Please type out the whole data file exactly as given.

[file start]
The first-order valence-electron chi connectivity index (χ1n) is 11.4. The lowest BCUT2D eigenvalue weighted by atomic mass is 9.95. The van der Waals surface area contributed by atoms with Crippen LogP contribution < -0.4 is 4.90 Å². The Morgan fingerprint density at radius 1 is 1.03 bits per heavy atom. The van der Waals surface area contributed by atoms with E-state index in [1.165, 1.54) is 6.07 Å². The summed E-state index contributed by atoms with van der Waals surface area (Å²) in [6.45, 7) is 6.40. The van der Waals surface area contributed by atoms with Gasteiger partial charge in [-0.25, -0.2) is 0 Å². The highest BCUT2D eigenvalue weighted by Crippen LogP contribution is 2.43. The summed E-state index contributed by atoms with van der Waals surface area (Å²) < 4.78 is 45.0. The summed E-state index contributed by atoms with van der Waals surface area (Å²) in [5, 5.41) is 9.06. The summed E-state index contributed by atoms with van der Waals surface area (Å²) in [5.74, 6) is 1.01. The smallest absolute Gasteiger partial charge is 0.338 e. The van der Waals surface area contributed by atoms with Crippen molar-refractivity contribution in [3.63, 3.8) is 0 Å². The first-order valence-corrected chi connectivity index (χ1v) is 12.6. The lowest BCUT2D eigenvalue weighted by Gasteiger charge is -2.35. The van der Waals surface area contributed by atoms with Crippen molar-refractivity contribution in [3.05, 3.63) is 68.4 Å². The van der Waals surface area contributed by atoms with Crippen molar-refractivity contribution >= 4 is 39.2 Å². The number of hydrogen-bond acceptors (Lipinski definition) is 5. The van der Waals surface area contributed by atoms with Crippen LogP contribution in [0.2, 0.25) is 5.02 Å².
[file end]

The first-order valence-electron chi connectivity index (χ1n) is 11.4. The lowest BCUT2D eigenvalue weighted by atomic mass is 9.95. The van der Waals surface area contributed by atoms with Crippen LogP contribution < -0.4 is 4.90 Å². The Morgan fingerprint density at radius 1 is 1.03 bits per heavy atom. The van der Waals surface area contributed by atoms with E-state index in [1.165, 1.54) is 6.07 Å². The summed E-state index contributed by atoms with van der Waals surface area (Å²) in [6.45, 7) is 6.40. The van der Waals surface area contributed by atoms with Gasteiger partial charge in [-0.25, -0.2) is 0 Å². The highest BCUT2D eigenvalue weighted by Crippen LogP contribution is 2.43. The summed E-state index contributed by atoms with van der Waals surface area (Å²) < 4.78 is 45.0. The summed E-state index contributed by atoms with van der Waals surface area (Å²) in [5, 5.41) is 9.06. The summed E-state index contributed by atoms with van der Waals surface area (Å²) in [5.74, 6) is 1.01. The smallest absolute Gasteiger partial charge is 0.338 e. The van der Waals surface area contributed by atoms with Crippen molar-refractivity contribution in [3.63, 3.8) is 0 Å². The first-order valence-corrected chi connectivity index (χ1v) is 12.6. The lowest BCUT2D eigenvalue weighted by Gasteiger charge is -2.35. The van der Waals surface area contributed by atoms with Crippen molar-refractivity contribution in [3.05, 3.63) is 68.4 Å². The van der Waals surface area contributed by atoms with Crippen molar-refractivity contribution >= 4 is 39.2 Å². The number of hydrogen-bond acceptors (Lipinski definition) is 5. The van der Waals surface area contributed by atoms with Crippen LogP contribution in [0.2, 0.25) is 5.02 Å².